they covered about 30%, due in part to the high flood damage.
In making these changes, the insurance industry has been part of a trend that
has picked up steam as the U.S. economy has grown more competitive in recent
decades — a shift of financial risks from business and often government
to individual households.
"If last year's hurricane season had occurred 10 years ago, it would have
been devastating for the company," said Allstate Vice President Fred F.
Cripe in an interview. "Last year, it was merely disappointing."
Despite evidence of industry success in reducing its financial exposure in
disasters, major insurers — most prominently Allstate — have announced
a new round of risk-limiting steps, including approving no new homeowners policies
along substantial stretches of the nation's East and Gulf coasts. Several have
called for creation of state and federal funds to serve as financial backstops
for the industry in the biggest disasters.
The new proposals have drawn fire from a wide variety of quarters.
George K. Bernstein, appointed by President Nixon as the first administrator
to oversee the government's flood, riot and crime insurance programs, said that
private insurers had already pulled out of other risky lines of business.
"There's not going to be much left that they do insure by the time it's
all over," he warned.
California Insurance Commissioner John Garamendi said: "The insurance
industry is running away from risk, and leaving policyholders holding the bag."
Among those policyholders are Robert and Denise Sebastian, whose two-story
brick house at 326 Bellaire Drive in the sedate Country Club Gardens section
of New Orleans flooded after the walls of one of the city's major canals gave
way during Katrina.
Sebastian, a 52-year-old official with the federal Minerals Management Service,
has filled three loose-leaf binders with correspondence and phone notes from
his efforts to collect more than $450,000 he believes his family is owed by
St. Paul Travelers and Encompass Insurance, an Allstate subsidiary.
He has managed to get about half of that amount, but only after repeated clashes
with the companies and returning several small checks proffered as full payment.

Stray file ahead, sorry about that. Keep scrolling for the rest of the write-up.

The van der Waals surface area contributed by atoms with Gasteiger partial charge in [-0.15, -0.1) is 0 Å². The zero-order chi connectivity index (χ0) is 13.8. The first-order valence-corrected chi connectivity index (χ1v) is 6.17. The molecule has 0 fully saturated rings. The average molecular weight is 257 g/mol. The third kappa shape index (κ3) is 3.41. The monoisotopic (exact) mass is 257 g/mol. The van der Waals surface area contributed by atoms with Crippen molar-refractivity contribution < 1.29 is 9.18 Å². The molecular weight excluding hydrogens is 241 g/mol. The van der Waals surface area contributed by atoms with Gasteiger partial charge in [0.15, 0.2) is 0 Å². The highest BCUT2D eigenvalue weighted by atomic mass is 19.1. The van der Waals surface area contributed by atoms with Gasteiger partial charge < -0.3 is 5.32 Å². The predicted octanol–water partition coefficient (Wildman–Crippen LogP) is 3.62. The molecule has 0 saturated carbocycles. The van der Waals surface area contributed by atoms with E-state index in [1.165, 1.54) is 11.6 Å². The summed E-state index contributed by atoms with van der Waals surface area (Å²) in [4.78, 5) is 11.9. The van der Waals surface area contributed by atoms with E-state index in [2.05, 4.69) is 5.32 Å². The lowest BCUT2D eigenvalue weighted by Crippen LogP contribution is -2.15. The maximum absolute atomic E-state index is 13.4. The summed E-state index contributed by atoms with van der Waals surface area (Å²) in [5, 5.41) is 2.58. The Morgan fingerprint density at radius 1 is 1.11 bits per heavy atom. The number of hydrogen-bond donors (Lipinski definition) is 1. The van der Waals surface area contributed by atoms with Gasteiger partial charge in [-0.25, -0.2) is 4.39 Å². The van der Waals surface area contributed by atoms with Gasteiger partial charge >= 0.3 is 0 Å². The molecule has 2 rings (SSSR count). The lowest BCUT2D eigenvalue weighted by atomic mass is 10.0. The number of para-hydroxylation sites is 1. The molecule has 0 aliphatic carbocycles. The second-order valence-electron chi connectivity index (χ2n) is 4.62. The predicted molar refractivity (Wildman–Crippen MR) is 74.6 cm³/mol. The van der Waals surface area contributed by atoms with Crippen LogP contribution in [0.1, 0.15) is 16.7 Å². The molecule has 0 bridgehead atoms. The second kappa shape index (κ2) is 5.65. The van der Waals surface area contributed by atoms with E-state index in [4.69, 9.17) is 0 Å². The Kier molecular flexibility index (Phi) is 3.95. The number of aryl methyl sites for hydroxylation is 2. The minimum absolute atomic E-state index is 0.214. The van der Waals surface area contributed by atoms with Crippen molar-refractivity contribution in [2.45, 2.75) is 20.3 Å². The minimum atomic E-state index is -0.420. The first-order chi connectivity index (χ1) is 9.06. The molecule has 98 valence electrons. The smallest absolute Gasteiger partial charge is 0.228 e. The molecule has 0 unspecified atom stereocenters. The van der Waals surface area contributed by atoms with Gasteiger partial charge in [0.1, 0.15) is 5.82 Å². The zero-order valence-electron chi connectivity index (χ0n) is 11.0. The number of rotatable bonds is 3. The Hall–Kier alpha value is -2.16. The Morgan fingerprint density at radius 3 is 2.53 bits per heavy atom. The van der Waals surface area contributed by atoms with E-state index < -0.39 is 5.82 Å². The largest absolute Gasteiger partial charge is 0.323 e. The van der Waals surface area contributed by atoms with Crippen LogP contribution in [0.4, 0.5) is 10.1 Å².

Despite what he says is evidence of roof damage and leaking, Encompass recently
denied his claim for $100,000, saying damage was due to flood or settlement
and therefore was not covered by his policy.
"My wife and I are both lawyers," said Sebastian. "We've put
every bit of our wherewithal into pursing these claims, and we're still not
settled after seven months.
"I wonder what happens to the grandmother in Gentilly."
To be sure, Katrina and last year's other big storms dealt body blows to some
insurance companies. Mississippi's No. 2 insurer, Mississippi Farm Bureau Mutual
Insurance, went broke after paying $450 million in claims, and is being dissolved,
according to state officials. PXRE Reinsurance Co., a subsidiary of Bermuda-based
PXRE Group Ltd., has been forced to explore "strategic alternatives,"
according to a recent statement, after storm-related claims and expenses outstripped
premiums by nearly 1,000%.
In addition, the final chapter has not been written for several insurers, including
State Farm Fire and Casualty Co., USAA and Nationwide Mutual Insurance Co.,
because of lawsuits filed on behalf of Mississippi policyholders by prominent
lawyer Richard Scruggs and the state's attorney general, Jim Hood.
Both charge the firms with wrongly denying claims for Katrina-related wind
and water damage. In Hood's case, he argues that the standard provisions of
homeowners policies excluding flood coverage are ambiguous. But company lawyers
say the policies are clear. Industry analysts think that the plaintiffs stand
little chance of succeeding, and that even if they do, the results will not
fundamentally alter the companies' finances.
Among insurers, the consensus is that the industry is in the best shape it
has been in years. Some argue against tampering with success.
"We've been through some of the worst natural disasters and man-made catastrophes
in our history, and had some of the best earnings in the last 20 or 30 years,"
said Frank W. Nutter, president of the Reinsurance Assn. of America, a Washington
Nutter accused companies that are calling for major changes in coverage and
creation of public backstop programs of engaging in "a risk-shift strategy
of moving risks off their books onto government and policyholders." Members